Nov. 27 @theACCFootball Notebook: More Than A Rival Game



Scenarios and crazy math abounded throughout the month of November as pundits tried to decipher the Atlantic Coast Conference Coastal Division race. But as the regular season enters its final weekend, things are pretty simple for the Duke Blue Devils.

A road win at North Carolina on Saturday gives Duke the outright Coastal Division Championship, and coach David Cutcliffe’s team will head to Charlotte the following weekend to face Florida State in the Dr Pepper ACC Football Championship Game.

A loss eliminates the Blue Devils from the ACC Championship Game and their only semblance of a consolation prize will be sharing the division title with at least two other teams – including the Tar Heels. 

For those who have grown weary of waiting until February for a Duke-UNC rivalry game to hold ramifications beyond bragging rights, it doesn’t get much better than this.

Duke (9-2, 5-2) enters Saturday’s game on a definite uptick, having won seven straight to match the school record for overall wins and earn national ranking (No. 24) for the first time since 1994.

But the Tar Heels (6-5, 4-3) have been making waves of their own for the past month. With the season given up for lost after dropping five of its first six games, UNC has reeled off five straight wins to earn bowl eligibility. A win on Saturday would enhance the Tar Heels’ standing in the bowl pecking order and secure a share of the Coastal Division title – not to mention return the Victory Bell to Chapel Hill following last year’s crushing loss to the Blue Devils.

“What it’s ended up being is two teams that are on a win streak, that are playing as well as anybody in the league coming together, and it happens to be a rival game and it happens to be on a holiday weekend,” Cutcliffe said. “The (players) were able to write their own story and write their own challenge, and that’s what this ultimately is.”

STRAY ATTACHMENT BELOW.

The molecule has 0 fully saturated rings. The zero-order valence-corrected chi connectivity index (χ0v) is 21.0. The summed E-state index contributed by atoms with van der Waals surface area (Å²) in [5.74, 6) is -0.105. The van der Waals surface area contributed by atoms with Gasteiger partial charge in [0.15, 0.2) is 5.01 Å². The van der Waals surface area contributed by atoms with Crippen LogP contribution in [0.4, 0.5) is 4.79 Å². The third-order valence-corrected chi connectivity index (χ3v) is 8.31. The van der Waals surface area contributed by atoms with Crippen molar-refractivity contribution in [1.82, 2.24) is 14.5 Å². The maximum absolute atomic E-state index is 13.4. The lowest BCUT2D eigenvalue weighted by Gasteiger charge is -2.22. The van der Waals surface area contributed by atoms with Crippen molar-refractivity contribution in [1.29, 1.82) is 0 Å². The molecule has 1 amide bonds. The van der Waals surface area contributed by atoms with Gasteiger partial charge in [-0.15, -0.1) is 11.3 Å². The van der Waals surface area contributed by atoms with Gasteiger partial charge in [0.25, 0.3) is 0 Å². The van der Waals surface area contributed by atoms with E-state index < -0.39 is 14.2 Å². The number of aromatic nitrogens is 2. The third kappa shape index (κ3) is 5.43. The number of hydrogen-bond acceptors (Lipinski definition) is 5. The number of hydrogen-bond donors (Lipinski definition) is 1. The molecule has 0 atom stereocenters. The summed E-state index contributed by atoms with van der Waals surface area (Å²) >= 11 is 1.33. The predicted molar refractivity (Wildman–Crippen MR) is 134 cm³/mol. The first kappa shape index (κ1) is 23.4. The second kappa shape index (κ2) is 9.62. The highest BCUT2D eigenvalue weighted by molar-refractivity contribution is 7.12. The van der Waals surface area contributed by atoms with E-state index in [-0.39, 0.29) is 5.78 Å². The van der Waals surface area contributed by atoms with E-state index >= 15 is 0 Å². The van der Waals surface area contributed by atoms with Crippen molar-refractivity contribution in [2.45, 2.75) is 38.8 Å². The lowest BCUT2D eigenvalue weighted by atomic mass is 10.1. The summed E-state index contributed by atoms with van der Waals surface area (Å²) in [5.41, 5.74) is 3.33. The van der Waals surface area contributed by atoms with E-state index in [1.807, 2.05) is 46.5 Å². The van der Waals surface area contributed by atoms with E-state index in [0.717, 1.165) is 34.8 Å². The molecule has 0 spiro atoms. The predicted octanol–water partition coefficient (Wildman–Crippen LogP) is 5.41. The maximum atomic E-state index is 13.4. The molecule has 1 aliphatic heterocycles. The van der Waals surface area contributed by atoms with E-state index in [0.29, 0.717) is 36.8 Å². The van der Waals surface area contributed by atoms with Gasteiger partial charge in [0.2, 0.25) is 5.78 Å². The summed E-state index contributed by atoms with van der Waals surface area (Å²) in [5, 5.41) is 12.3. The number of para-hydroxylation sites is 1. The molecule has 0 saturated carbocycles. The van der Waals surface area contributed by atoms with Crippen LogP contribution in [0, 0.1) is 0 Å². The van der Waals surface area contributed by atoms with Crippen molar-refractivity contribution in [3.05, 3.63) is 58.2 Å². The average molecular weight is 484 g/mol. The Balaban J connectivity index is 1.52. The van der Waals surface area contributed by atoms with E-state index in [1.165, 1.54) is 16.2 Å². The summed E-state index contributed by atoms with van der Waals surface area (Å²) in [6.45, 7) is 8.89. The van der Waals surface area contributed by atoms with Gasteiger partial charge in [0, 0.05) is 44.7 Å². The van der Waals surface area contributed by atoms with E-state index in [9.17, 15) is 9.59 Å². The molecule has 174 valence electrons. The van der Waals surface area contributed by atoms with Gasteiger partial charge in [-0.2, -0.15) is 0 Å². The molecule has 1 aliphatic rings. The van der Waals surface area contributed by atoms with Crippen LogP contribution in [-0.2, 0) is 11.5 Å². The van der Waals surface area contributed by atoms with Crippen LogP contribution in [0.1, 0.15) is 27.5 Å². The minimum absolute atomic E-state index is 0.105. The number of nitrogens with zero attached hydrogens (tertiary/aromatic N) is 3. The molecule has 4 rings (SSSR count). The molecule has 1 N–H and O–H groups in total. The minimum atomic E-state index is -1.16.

Cutcliffe broke through with his first win in the rivalry last year in dramatic fashion, as Sean Renfree’s touchdown pass to Jamison Crowder on fourth down with 13 seconds left lifted the Blue Devils to a 33-30 victory at Wallace Wade Stadium.

“You really don’t have to ‘make’ it a big game,” Cutcliffe said. “Each year that I’ve been here, and particularly the first year, I’ve learned more about that rivalry than I had known before I came here. It’s unique to say the least just because of the locations and proximity of the two schools. But it has more meaning (this year) and I think that’s a good thing.”

UNC coach Larry Fedora said he and his team have not spent the week focusing on last year’s ill-fated ending in Durham – mainly because it hasn’t been necessary.

“We talked about it a little bit on Sunday, and that will be it really,” Fedora said. “That’s not something that we’ll spend a lot of time on because it won’t play a big role in what we do this year. It never does. Just like when we talk about the history of the series over something that happened 50 years ago isn’t going to have a real effect on our football team. We don’t spend a lot of time on it.”



A regular season-ending rivalry game with possible ACC Championship Game implications is also on tap later Saturday, as Virginia plays host to Virginia Tech. By the time the visiting Hokies take the field at 3:30 p.m., they should know the outcome of the Duke-UNC  noon game and will know whether or not a victory could sent them to the ACC title game for the sixth time in nine years.

“I think if you can win a share of your side of it, that’s something you always shoot for,” Virginia Tech coach Frank Beamer said. “If you win that, you have a chance to win the ACC. That would be a tough task, but you have a chance and that’s all you can ask for. If you can win the ACC then you’re going to the Orange Bowl. There’s a lot that we can be proud of.”

Even if the Hokies’ division title hopes are thwarted by a Duke win, don’t look for Virginia Tech (7-4, 4-3) to lack motivation. The Hokies, like North Carolina, can improve their postseason standing with a win. And the opponent is, after all, the Cavaliers.